B. Termination Clause The District Court held that Sarin and Petron’s only remedy for Zapletal’s failure to secure funding for the Dow Chemical project was to terminate the agreement. The plaintiffs disagree; they argue that they should have been awarded expectation damages. [8]

Under New Jersey law, the usual remedy for breach of contract is to put the nonbreaching party in the same position as that party would have been in had the breach Thunder, Inc. v. Borden, Inc. , 690 A.2d 575 (N.J. 1997))). [3] This argument raises an issue of state law, so our review is plenary. Hofkin v. Provident Life & Acc. Ins. Co. , 81 F.3d 365, 369 (3d Cir. 1996). [4] Wilson , 773 A.2d at 1126-27 (quoting Sons of Thunder , 690 A.2d at 587). [5] Brunswick , 864 A.2d at 396 (quoting Wilson , 773 A.2d at 1130). [6] Black’s Law Dictionary (10th ed. 2014). [7] The plaintiffs argue that Zapletal was subject to a heightened fiduciary duty as a party to a joint venture with Sarin. At the time he was puffing, however, Zapletal was not yet a party to a joint venture with Sarin, so no heightened duties applied to him. [8] This presents a question of contract interpretation based in part on facts adduced at trial, so we review the District Court’s decision for clear error. See Ram Const. Co. v. Am. States Ins. Co. , 749 F.2d 1049, 1052-53 (3d Cir. 1984). not occurred. [9] “What that position is depends upon what the parties reasonably expected.” [10] In particular, “the innocent party has a right to damages based on his expectation interest as measured by the loss in the value to him caused by the breaching party’s nonperformance.” [11] However, contracting “parties can by agreement vary the rules” applicable to breach of contract, such as by “provid[ing] for a remedy such as repair or replacement in substitution for damages.” [12] The contract here did so provide:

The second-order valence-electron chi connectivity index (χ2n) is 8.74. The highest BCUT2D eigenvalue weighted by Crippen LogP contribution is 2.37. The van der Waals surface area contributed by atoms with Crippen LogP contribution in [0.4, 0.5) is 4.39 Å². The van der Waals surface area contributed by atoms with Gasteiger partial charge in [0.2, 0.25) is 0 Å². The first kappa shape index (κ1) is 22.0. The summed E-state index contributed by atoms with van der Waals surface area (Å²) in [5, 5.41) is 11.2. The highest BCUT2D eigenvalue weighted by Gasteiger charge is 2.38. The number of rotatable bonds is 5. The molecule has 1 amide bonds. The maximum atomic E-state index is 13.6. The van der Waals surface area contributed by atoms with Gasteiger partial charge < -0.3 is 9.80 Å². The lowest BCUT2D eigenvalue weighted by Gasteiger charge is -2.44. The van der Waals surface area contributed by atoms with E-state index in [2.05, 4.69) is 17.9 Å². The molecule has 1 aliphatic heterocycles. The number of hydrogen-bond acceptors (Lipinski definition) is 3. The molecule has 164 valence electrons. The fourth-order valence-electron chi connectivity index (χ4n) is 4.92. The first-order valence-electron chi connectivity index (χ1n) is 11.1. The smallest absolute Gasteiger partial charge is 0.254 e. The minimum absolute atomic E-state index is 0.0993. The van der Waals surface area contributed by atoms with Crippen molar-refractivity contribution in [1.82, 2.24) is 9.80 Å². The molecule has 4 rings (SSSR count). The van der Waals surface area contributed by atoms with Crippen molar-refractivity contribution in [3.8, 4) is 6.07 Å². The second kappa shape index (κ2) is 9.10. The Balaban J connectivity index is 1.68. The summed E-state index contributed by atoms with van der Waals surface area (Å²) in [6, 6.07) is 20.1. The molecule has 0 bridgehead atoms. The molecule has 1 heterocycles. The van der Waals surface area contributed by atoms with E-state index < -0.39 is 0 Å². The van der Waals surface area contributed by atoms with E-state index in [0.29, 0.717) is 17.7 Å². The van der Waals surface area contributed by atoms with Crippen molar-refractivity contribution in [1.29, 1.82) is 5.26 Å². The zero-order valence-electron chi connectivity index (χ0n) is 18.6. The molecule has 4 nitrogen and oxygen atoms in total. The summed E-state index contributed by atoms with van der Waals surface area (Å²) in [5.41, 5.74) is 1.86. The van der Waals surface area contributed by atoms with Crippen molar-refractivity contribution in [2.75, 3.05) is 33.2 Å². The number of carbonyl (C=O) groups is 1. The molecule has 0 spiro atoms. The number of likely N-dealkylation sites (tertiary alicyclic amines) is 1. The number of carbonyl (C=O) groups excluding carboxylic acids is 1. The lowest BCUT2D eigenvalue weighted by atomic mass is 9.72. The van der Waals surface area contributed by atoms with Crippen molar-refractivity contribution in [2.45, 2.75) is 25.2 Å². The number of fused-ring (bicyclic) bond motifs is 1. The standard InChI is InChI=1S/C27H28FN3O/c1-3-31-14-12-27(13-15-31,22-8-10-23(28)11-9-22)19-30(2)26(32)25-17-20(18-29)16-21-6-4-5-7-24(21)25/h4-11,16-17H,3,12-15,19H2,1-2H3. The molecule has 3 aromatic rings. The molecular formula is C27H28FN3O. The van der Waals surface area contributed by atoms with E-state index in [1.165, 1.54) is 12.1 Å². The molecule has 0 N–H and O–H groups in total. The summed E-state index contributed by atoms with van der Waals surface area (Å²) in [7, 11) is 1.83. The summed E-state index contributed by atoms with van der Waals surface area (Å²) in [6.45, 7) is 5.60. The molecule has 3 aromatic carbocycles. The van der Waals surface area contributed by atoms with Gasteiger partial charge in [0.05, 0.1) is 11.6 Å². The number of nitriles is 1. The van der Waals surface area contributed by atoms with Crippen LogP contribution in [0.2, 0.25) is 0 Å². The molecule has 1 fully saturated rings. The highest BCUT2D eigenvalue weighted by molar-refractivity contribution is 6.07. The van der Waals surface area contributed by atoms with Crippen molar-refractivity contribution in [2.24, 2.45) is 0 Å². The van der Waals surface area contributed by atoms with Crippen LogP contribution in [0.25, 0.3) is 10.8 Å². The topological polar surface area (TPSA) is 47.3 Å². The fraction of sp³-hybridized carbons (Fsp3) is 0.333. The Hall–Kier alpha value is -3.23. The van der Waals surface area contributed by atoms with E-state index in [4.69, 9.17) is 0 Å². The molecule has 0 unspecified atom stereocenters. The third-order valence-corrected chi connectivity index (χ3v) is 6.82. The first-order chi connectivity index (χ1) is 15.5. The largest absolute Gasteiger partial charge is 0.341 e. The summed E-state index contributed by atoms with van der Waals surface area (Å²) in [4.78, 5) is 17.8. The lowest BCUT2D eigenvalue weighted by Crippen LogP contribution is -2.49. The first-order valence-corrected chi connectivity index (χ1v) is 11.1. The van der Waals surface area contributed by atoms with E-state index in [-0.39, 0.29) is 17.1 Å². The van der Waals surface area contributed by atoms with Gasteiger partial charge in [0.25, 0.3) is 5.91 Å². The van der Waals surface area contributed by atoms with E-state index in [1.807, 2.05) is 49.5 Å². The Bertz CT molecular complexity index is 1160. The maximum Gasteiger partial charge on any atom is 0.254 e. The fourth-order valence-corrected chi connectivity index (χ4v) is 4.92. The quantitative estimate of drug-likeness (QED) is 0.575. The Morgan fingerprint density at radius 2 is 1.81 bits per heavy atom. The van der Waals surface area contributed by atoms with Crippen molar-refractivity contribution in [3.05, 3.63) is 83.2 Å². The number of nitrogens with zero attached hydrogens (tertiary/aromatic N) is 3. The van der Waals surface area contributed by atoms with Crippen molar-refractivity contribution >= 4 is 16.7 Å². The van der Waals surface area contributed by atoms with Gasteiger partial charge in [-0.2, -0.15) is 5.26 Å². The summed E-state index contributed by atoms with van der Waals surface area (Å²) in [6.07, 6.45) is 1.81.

If [Green Biochemicals] is unable to complete a funding for the first project or is unable to provide Petron $1 million for upfront technology development and project support fee within 18 months from signing date, Petron will be free to cancel this contract and will have right to proceed with development of this business/similar projects with third parties.

Based on the contractual language and trial testimony, the District Court determined that this provision specifies what would happen if Green Biochemicals failed to secure funding and pay Petron $1 million. Moreover, to the extent that Sarin also challenges the determination that he was not entitled to any salary, the contract provides, “[Sarin’s s]alary will begin when first project funding is arranged.” Because funding was never arranged, Sarin was never entitled to salary. Because the parties in fact did as provided in the contract, there is no further remedy available.

C. The Promissory Note The District Court reasoned that the promissory note was “subsumed” into the Green Biochemicals contract, so termination of the Green Biochemicals contract also terminated Petron’s obligation to repay the note. Thus, the District Court concluded that “there’s no obligation of Mr. Sarin, under any theory I can think of, to repay [the] promissory note at this time.” The defendants cross-appeal, claiming that this conclusion was clearly erroneous.